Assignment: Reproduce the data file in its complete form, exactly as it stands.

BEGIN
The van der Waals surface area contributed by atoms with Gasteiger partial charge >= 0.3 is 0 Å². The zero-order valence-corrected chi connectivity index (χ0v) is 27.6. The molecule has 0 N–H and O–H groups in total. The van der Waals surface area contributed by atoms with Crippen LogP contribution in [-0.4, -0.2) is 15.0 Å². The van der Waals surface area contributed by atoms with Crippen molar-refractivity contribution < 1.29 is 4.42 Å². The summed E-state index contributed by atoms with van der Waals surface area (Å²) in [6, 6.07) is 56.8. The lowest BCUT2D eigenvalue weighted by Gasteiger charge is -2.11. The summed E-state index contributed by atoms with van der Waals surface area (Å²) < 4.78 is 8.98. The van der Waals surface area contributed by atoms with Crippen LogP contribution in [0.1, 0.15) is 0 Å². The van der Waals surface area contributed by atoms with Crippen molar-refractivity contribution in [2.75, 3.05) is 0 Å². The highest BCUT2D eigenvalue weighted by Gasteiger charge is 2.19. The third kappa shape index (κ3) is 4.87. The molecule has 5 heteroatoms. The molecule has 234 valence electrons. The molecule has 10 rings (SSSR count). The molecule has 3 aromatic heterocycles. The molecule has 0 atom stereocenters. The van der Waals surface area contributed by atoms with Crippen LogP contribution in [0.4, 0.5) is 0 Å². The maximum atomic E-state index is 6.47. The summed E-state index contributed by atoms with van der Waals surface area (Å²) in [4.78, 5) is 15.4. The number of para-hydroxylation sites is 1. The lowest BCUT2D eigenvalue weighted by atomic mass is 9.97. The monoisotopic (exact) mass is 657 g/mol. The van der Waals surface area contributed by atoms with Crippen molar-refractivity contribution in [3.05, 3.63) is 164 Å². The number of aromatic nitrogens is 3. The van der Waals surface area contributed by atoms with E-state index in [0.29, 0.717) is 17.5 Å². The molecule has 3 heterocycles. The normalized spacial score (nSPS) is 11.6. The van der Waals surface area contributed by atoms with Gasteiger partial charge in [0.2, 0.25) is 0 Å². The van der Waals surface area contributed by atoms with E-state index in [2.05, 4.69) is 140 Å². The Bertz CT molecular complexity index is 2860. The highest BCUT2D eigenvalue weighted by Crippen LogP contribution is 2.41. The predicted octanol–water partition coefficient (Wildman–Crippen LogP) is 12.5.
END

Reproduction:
The van der Waals surface area contributed by atoms with Gasteiger partial charge >= 0.3 is 0 Å². The zero-order valence-corrected chi connectivity index (χ0v) is 27.6. The molecule has 0 N–H and O–H groups in total. The van der Waals surface area contributed by atoms with Crippen LogP contribution in [-0.4, -0.2) is 15.0 Å². The van der Waals surface area contributed by atoms with Crippen molar-refractivity contribution < 1.29 is 4.42 Å². The summed E-state index contributed by atoms with van der Waals surface area (Å²) in [6, 6.07) is 56.8. The lowest BCUT2D eigenvalue weighted by Gasteiger charge is -2.11. The summed E-state index contributed by atoms with van der Waals surface area (Å²) < 4.78 is 8.98. The van der Waals surface area contributed by atoms with Crippen LogP contribution in [0.1, 0.15) is 0 Å². The van der Waals surface area contributed by atoms with Crippen molar-refractivity contribution in [2.75, 3.05) is 0 Å². The highest BCUT2D eigenvalue weighted by Gasteiger charge is 2.19. The third kappa shape index (κ3) is 4.87. The molecule has 5 heteroatoms. The molecule has 234 valence electrons. The molecule has 10 rings (SSSR count). The molecule has 3 aromatic heterocycles. The molecule has 0 atom stereocenters. The van der Waals surface area contributed by atoms with Crippen LogP contribution in [0.4, 0.5) is 0 Å². The maximum atomic E-state index is 6.47. The summed E-state index contributed by atoms with van der Waals surface area (Å²) in [4.78, 5) is 15.4. The number of para-hydroxylation sites is 1. The lowest BCUT2D eigenvalue weighted by atomic mass is 9.97. The monoisotopic (exact) mass is 657 g/mol. The van der Waals surface area contributed by atoms with Crippen molar-refractivity contribution in [3.05, 3.63) is 164 Å². The number of aromatic nitrogens is 3. The van der Waals surface area contributed by atoms with E-state index in [0.29, 0.717) is 17.5 Å². The molecule has 3 heterocycles. The normalized spacial score (nSPS) is 11.6. The van der Waals surface area contributed by atoms with Gasteiger partial charge in [0.2, 0.25) is 0 Å². The van der Waals surface area contributed by atoms with E-state index in [2.05, 4.69) is 140 Å². The Bertz CT molecular complexity index is 2860. The highest BCUT2D eigenvalue weighted by Crippen LogP contribution is 2.41. The predicted octanol–water partition coefficient (Wildman–Crippen LogP) is 12.5.